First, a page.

Super trooper

I made the unfortunate mistake during the school holidays to show my girls the film Mamma Mia (WHAT WAS I THINKING?!) which has started a fierce love affair with all things Abba. It dawned on me just how inappropriate it was for Harps, age 6, to be belting out at the drop of a hat with full force “Gimme Gimme Gimme a MAN AFTER MIDNIGHT!” but they have been loving it.

But that’s besides the point.

I was driving into town the other day listening to The World Today on 702 catching up on the budget and what the breakdown of it all was. Apparently our parents need to be “shelling out” for us? Those baby boomers and their greedy property ways that have pushed so many out of the property market. There was plenty I was uninterested in (people who earn over $1.6 million…PARDON?!) and then about women who re-enter the workforce after an extended period of time to try and “catch up” on their super. This is all very vague because I had to keep turning around every 5 second to pick up something from the floor that Maggie had dropped, but it got me thinking a little about my own situation, and in particular, my super. Or lack thereof.

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I entered the full time workforce pretty much as soon as I left university. There was a massive HECS debt to pay off, rent, expenses, drinking money and the odd saving for travel, and super was the furtherest thing from my mind much of the time. Actually working in the finance money and in particular in Financial Planning superannuation became much more important to me a few years later. I rolled over all my funds into the one fund, got insurance attached to that, chose the type of investment fund I was in and actively took an interest in it, I mean THIS is what we’ll have when we are older.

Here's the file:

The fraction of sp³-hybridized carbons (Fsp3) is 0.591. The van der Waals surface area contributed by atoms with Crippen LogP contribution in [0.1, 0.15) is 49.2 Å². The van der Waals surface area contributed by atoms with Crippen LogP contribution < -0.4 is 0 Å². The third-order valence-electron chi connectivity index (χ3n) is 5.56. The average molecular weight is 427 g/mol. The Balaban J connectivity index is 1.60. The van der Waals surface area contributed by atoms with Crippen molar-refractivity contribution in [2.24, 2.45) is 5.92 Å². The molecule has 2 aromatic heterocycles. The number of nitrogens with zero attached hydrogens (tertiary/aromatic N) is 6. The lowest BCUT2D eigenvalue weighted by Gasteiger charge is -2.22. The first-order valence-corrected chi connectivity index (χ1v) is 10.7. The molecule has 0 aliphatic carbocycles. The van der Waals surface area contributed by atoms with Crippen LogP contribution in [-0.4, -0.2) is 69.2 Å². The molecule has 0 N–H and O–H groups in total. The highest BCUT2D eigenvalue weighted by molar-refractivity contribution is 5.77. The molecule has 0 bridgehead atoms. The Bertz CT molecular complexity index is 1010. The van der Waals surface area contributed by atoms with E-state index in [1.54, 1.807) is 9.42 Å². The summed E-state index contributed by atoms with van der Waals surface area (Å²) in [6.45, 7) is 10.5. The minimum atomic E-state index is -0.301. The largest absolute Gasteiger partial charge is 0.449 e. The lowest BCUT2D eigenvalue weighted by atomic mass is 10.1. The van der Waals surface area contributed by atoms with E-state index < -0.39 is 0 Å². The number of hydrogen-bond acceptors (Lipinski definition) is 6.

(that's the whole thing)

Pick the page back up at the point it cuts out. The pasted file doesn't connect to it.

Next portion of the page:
And then I quit work, about 6 years ago, and I haven’t done a damn thing about it since.

It’s not good is it? Working as a full time stay at home Mum, like many of you do, our super just gets ignored. Even with me working self-employed through freelance writing or making money through my blog, while I get paid and I pay my quarterly BAS, I never make a contribution to my super fund.

It’s actually a bit scary isn’t it?

Having seen my Mum and stepdad make the recent move down to the Highlands and start their own “semi-retirement” I know just how much money we need to live. Both of them have worked hard their entire lives, but don’t have lots of savings or property to show for it. I know there’s loads of baby boomers who have hit retirement doing well for themselves indeed, and are able to help their kids with money for houses or school fees or whatever it is, but shit, there’s a whole lot of people about to hit this age that don’t. What about the cost of retirement housing or aged care? The medical costs that incur with old age that are going to hit all our baby boomer parents soon enough. I’ve seen the expense and time needed through Rob’s Step Grandma and my own Step Mum’s Mum. It costs a whole lot of money.

Sure, I’m getting a little ahead of myself here, but I really worry about this stuff. The whole generation of baby boomers about to head into retirement and need the pension, reply on their own families for support and of course the lack of super that so many women my own age have NOW that will make a difference down the line.

Anyone else think about this stuff too?
Perhaps I was getting a little deep on this drive?

All I know is that when I am older I plan on looking like this:

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So I better start savings that super so I can buy red sneakers whenever the hell I want to.

How’s your super? Healthy or non existent?
Are your parents retired or heading into retirement?
Should I just keep ignoring all this and hope it will go away? I don’t think it will…

Comments

  1. So for the first year since I started working for myself, like you 6 years ago, I am making a voluntary contribution to my super this month, there’s also a few good tax benefits to it. Super is something that worries me too!